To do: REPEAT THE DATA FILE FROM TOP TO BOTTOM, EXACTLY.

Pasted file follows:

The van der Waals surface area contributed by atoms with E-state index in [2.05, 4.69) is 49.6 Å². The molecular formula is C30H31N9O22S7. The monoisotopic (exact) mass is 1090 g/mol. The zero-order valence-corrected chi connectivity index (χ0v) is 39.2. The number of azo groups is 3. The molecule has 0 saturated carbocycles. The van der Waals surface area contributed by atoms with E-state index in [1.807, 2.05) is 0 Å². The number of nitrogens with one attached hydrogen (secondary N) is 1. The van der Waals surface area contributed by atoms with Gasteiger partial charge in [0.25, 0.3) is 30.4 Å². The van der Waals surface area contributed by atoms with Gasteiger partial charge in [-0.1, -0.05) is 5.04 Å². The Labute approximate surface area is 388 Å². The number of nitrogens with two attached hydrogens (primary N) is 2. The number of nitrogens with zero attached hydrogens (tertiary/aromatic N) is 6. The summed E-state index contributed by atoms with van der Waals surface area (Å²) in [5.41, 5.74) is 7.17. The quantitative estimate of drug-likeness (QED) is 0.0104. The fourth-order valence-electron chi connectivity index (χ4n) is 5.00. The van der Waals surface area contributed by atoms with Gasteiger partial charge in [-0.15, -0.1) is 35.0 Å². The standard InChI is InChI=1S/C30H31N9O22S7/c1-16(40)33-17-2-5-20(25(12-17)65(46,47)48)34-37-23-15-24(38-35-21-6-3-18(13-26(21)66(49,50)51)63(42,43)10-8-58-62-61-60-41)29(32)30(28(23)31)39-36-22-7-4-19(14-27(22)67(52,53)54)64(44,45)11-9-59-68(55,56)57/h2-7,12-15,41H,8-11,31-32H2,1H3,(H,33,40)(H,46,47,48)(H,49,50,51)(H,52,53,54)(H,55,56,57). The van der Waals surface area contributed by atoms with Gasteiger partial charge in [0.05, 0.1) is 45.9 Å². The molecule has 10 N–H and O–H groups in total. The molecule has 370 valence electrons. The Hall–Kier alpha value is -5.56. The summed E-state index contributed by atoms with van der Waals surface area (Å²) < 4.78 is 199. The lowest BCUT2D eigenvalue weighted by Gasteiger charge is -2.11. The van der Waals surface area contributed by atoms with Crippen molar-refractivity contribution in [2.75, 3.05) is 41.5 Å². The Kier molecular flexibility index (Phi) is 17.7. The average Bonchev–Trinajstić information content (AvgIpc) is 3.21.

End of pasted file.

The van der Waals surface area contributed by atoms with E-state index in [2.05, 4.69) is 49.6 Å². The molecular formula is C30H31N9O22S7. The monoisotopic (exact) mass is 1090 g/mol. The zero-order valence-corrected chi connectivity index (χ0v) is 39.2. The number of azo groups is 3. The molecule has 0 saturated carbocycles. The van der Waals surface area contributed by atoms with E-state index in [1.807, 2.05) is 0 Å². The number of nitrogens with one attached hydrogen (secondary N) is 1. The van der Waals surface area contributed by atoms with Gasteiger partial charge in [0.25, 0.3) is 30.4 Å². The van der Waals surface area contributed by atoms with Gasteiger partial charge in [-0.1, -0.05) is 5.04 Å². The Labute approximate surface area is 388 Å². The number of nitrogens with two attached hydrogens (primary N) is 2. The number of nitrogens with zero attached hydrogens (tertiary/aromatic N) is 6. The summed E-state index contributed by atoms with van der Waals surface area (Å²) in [5.41, 5.74) is 7.17. The quantitative estimate of drug-likeness (QED) is 0.0104. The fourth-order valence-electron chi connectivity index (χ4n) is 5.00. The van der Waals surface area contributed by atoms with Gasteiger partial charge in [-0.15, -0.1) is 35.0 Å². The standard InChI is InChI=1S/C30H31N9O22S7/c1-16(40)33-17-2-5-20(25(12-17)65(46,47)48)34-37-23-15-24(38-35-21-6-3-18(13-26(21)66(49,50)51)63(42,43)10-8-58-62-61-60-41)29(32)30(28(23)31)39-36-22-7-4-19(14-27(22)67(52,53)54)64(44,45)11-9-59-68(55,56)57/h2-7,12-15,41H,8-11,31-32H2,1H3,(H,33,40)(H,46,47,48)(H,49,50,51)(H,52,53,54)(H,55,56,57). The van der Waals surface area contributed by atoms with Gasteiger partial charge in [0.05, 0.1) is 45.9 Å². The molecule has 10 N–H and O–H groups in total. The molecule has 370 valence electrons. The Hall–Kier alpha value is -5.56. The summed E-state index contributed by atoms with van der Waals surface area (Å²) < 4.78 is 199. The lowest BCUT2D eigenvalue weighted by Gasteiger charge is -2.11. The van der Waals surface area contributed by atoms with Crippen molar-refractivity contribution in [2.75, 3.05) is 41.5 Å². The Kier molecular flexibility index (Phi) is 17.7. The average Bonchev–Trinajstić information content (AvgIpc) is 3.21.